Solihull haven’t quite matched their achievements of last season, when they narrowly missed out on the play-offs and claimed some notable scalps, but it was good to see the red seats installed behind one of the goals in a “shit-we-might-get-promoted-but-the-conference-won’t-like-our-ground” moment were in working order. Boston probably outnumbered the home supporters but there was little to get excited about and we raised about five chants all afternoon, not helped by the majority of Damson Park being open-air. 
My day cost about £55 in total, including a hefty £35 train fare from Leeds (sometimes you wish you were still in Sheffield, especially on the delayed journey back), but this was nothing compared to one Boston couple who spent about £90 on train fares from Lincolnshire and £40 on taxis from Birmingham New Street. Unless they went first class and feasted on East Midlands Trains finest pheasant, caviar and swan soup and drank Moet Chandon, I can’t help thinking they have been duped by that privatized railway network of ours. Or had been incredibly stupid.
What the pair must have thought as the turgid first half unfolded, I dread to think. Paul Bastock strained every sinew to push a Jordan Fitzpatrick 30-yarder away to safety and The Cat’s counterpart Jasbir Singh pushed Ryan Semple’s low drive onto the post, but that’s about it. On every attack, United sought out Semps on the flank - he was more often than not given the Freedom of Birmingham - and he would cross the ball in seeking the noggin of Jason Lee. But the Gaffer’s elbows hadn’t been sharpened in time for the game and he didn’t get on the end of any of them. Inevitably, Solihull worked out that this tactic was being repeated TIME after TIME and closed Semps down hawkishly for the remainder of the game.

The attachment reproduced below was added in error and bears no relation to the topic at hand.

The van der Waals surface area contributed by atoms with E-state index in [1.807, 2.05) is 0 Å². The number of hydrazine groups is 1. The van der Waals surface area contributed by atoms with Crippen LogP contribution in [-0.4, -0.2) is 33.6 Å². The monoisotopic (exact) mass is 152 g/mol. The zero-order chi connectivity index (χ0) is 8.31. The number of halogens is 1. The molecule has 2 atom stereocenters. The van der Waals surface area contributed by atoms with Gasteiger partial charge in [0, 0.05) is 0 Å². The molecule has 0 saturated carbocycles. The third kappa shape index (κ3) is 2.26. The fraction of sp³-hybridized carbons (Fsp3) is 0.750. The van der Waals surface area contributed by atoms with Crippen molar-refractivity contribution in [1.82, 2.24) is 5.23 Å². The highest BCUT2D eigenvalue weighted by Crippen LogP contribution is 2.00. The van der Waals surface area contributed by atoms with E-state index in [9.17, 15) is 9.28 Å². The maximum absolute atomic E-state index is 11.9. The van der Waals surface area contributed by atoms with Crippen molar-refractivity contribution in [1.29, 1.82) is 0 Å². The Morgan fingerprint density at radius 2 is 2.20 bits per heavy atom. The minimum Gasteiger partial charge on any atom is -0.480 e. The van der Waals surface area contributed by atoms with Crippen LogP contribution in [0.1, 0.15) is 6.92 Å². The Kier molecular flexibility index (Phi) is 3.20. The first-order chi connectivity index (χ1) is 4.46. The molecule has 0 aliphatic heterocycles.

Oh how very bored we were watching it. The main talking point of the first-half was that the referee was Japanese - J-League and qualified FIFA official Toma Masaaki no less - and how fair he was (surprise, surprise). I can only assume that Mr Masaaki was quietly going about his business at the baggage carousel at the adjacent Birmingham International Airport, when he was kidnapped by Blue Square North officials and driven to Damson Park, where he was supplied with a whistle and black kit and shoved out onto the field. Only the grace and reserve characteristic of his people prevented Mr Masaaki from asking: “What the HELL am I doing here?” 
The longer the second half went on, the more likely it looked that United would cave in. And they did - on 66 minutes, James McPike’s cross wasn’t dealt with by our creaking defence and Lee Morris was left with the simplest of finishes. United had created nothing after the break and proceeded not to create anything until the final whistle. In fact the highlight of the second 45 was when Lawson Jr suddenly proclaimed with incredulity: “Look, a PLANE!” as though aviation hadn’t been invented. 
What a disappointing afternoon and on the long walk back to the train I realised I was tired, hungry and miserable. The Holy Trinity of the football fan. Fantastic. 

Next Match: With United at home, I will continue my seeking the romance of the Cup in insignificant northern towns series. It's first round day.